Last month, Sri Lanka witnessed a regime change as the Rajapaksa brothers came back to power. While Gotabaya Rajapaksa became the president, his brother Mahinda Rajapaksa has been appointed the prime minister. Both have faced allegations of ordering war crimes during the last stint in power, when thousands of Tamil civilians were killed by the Sri Lankan military in the final stages of the civil war in 2009.
Gotabaya Rajapaksa’s first visit abroad was to India last week. He met with Prime Minister Narendra Modi after India’s External Affairs Minister S Jaishankar went to Colombo to personally deliver the invitation.
However, the Sri Lankan president’s comments after his meeting with Modi have raised concerns about how the new regime will handle the question of the country’s Tamil minority. Rajapaksa made it clear in an interview to The Hindu that devolving political rights to the Tamil-dominated areas will not be his priority. Rather, he will focus on the regions’ economic development.
The majoritarian language he deployed to make this point was startling. Full devolution of powers as per the Indo-Sri Lankan accord of 1987 will not be implemented “against the wishes and feeling of the majority [Sinhala] community”, he said.
The comment invited sharp criticism from politicians in Tamil Nadu, who urged the Modi government to ensure the safety and dignity of Tamils in Sri Lanka. Many in the southern Indian state feel that economic development without consummate political rights will lead to a demographic alteration of the Tamil regions, given the difference in prosperity between Tamils and majority Sinhala population.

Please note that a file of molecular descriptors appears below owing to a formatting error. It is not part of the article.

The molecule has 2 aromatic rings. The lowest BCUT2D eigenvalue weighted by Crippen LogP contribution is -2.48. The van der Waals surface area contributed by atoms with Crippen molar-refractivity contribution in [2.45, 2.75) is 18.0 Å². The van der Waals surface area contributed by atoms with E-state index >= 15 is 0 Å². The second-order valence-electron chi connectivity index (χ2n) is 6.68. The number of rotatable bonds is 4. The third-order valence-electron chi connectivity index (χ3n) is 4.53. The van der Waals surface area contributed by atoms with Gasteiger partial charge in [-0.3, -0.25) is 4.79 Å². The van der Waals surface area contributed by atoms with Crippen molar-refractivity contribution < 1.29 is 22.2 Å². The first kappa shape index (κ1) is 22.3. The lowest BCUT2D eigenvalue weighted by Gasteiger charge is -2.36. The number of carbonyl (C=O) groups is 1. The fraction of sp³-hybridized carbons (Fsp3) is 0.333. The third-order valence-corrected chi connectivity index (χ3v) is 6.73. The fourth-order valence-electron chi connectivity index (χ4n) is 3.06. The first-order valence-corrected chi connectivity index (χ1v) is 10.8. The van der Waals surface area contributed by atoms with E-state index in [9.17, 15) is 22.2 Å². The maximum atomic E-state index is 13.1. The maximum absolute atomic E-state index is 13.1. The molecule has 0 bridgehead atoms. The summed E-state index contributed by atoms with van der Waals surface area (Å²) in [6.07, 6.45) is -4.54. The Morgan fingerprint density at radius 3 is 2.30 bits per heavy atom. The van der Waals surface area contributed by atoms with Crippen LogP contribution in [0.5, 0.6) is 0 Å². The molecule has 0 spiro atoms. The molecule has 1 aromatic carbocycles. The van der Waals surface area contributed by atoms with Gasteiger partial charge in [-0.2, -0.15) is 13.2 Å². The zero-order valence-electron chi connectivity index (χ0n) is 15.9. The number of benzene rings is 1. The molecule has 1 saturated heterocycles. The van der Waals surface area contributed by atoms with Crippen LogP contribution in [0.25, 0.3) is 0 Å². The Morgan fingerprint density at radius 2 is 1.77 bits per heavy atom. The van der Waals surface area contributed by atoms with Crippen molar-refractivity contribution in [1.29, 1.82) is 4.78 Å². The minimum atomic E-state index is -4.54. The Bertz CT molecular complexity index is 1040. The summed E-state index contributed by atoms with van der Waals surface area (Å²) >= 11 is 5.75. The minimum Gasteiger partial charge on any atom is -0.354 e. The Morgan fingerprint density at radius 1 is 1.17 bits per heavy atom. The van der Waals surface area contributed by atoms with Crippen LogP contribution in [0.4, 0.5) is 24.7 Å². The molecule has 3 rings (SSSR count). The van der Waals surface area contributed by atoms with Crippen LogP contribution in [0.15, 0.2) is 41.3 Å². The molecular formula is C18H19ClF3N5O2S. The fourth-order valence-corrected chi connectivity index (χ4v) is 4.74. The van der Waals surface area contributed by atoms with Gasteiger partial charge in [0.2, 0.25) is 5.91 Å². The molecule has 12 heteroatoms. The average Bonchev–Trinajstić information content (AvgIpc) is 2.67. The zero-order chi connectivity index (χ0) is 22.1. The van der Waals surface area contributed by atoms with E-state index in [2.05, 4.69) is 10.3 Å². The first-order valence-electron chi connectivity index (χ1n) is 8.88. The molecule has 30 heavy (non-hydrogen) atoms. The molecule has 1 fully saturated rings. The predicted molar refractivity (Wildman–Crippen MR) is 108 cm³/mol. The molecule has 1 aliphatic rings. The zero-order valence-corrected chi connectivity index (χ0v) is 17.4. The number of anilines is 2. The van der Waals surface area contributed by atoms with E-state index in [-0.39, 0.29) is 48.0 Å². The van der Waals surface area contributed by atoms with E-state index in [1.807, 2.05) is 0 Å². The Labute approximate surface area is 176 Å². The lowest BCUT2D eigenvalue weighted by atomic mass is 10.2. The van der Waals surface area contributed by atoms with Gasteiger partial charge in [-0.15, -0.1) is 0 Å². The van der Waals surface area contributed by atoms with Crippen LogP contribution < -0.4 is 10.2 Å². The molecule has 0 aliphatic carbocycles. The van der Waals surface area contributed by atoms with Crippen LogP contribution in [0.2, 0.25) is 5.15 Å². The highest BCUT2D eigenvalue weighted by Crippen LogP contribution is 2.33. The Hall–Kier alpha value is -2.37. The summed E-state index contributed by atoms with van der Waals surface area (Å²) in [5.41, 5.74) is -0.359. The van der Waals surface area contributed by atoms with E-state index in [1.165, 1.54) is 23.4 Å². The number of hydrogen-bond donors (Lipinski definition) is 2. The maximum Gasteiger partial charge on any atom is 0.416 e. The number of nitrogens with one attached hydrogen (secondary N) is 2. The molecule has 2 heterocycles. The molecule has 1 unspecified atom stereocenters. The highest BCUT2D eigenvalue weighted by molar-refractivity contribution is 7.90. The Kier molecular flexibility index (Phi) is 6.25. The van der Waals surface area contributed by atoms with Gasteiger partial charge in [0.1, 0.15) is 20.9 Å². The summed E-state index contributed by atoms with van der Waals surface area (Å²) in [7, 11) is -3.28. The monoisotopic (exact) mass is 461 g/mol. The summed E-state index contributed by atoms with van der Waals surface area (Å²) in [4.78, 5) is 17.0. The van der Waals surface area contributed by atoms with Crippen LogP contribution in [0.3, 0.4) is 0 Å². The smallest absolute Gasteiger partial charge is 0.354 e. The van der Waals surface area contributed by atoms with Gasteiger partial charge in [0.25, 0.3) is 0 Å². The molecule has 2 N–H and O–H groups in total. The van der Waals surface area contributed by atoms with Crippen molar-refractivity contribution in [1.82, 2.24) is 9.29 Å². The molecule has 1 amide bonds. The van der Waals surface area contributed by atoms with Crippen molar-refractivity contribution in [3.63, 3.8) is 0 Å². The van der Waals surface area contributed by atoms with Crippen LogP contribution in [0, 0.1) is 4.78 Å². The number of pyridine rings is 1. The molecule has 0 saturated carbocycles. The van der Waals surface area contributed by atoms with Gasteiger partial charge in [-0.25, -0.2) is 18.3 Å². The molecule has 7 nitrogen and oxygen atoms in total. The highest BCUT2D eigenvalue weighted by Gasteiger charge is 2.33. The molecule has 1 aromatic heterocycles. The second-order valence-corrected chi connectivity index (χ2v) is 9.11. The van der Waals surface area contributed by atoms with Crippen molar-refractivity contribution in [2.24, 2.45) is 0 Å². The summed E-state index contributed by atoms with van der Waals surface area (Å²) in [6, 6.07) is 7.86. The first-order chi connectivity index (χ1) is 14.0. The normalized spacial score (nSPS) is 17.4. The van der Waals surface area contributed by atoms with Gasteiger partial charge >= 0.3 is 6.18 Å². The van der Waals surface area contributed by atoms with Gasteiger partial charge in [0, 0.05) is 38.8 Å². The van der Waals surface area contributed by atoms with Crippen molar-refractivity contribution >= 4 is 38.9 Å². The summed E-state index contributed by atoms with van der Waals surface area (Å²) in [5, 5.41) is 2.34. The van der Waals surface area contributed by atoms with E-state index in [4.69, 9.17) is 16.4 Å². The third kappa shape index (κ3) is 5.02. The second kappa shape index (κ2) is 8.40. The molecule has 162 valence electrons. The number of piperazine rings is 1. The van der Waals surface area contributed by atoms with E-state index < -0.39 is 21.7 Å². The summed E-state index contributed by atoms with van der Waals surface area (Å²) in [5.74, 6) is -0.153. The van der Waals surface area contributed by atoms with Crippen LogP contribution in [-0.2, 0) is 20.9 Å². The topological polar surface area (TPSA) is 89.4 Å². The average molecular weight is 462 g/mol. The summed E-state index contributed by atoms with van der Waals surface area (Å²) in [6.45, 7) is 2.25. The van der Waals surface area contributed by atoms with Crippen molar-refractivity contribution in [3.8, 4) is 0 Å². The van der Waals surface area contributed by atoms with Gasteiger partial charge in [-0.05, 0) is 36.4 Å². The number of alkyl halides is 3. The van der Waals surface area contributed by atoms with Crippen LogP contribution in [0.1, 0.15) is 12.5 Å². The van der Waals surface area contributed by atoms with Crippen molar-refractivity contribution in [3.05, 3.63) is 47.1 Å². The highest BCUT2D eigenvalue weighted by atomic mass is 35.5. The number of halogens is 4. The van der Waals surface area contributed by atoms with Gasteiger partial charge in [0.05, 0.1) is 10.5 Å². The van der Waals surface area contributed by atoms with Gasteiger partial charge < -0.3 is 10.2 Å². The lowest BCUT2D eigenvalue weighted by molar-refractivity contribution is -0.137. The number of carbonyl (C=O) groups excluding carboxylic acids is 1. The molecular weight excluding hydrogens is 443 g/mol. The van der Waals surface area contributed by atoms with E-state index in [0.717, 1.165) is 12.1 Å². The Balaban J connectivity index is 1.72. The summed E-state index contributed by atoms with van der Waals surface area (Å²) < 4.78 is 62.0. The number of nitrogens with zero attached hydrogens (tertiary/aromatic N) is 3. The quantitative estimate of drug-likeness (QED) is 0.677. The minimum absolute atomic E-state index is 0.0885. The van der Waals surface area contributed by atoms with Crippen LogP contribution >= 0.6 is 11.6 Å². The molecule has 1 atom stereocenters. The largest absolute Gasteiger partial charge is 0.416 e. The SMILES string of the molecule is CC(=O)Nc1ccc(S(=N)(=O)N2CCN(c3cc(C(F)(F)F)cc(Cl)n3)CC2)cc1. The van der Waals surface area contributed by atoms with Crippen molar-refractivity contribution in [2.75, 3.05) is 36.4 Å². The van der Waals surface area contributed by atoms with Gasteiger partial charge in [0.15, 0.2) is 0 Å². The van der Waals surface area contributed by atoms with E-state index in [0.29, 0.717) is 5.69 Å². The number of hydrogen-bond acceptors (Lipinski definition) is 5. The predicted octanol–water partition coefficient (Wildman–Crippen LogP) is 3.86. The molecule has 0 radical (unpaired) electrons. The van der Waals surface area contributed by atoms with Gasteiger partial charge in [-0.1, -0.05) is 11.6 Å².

However, as The Indian Express argued, Modi is in no position to push Sri Lanka on the question of rights for Tamils after what his own government has done in Kashmir. The Centre removed the special status given to Kashmiris under the Indian Constitution in August and enforced a complete lock down of the region to stop people from protesting. Some of the restrictions on communications continue to date.
In a way, what India has done in Kashmir is to reverse the devolution of some rights agreed to around the time of Independence, when the region acceded to India. Having acted in this manner at home, it will be impossible for the Modi government to demand a higher degree of rights and autonomy for a minority population in another country. This is possibly what emboldened Rajapaksa to make the statements that he did right after a meeting with Modi. During the meeting, the Indian prime minister said he was confident that the Sri Lankan government would pursue a process of reconciliation to meet the “aspirations of equality, justice, peace and respect of Tamils”.
Persuading Sri Lanka to devolve rights to the Tamil minority in Sri Lanka is a commitment that successive Indian governments had made. This culminated in the Indo-Sri Lankan accord of 1987. While parties in power may change in India, this should not affect the policy of the government. In its eagerness to keep the Chinese away from Sri Lanka, the Indian government should not ignore its promises to Tamils across the Palk Straits.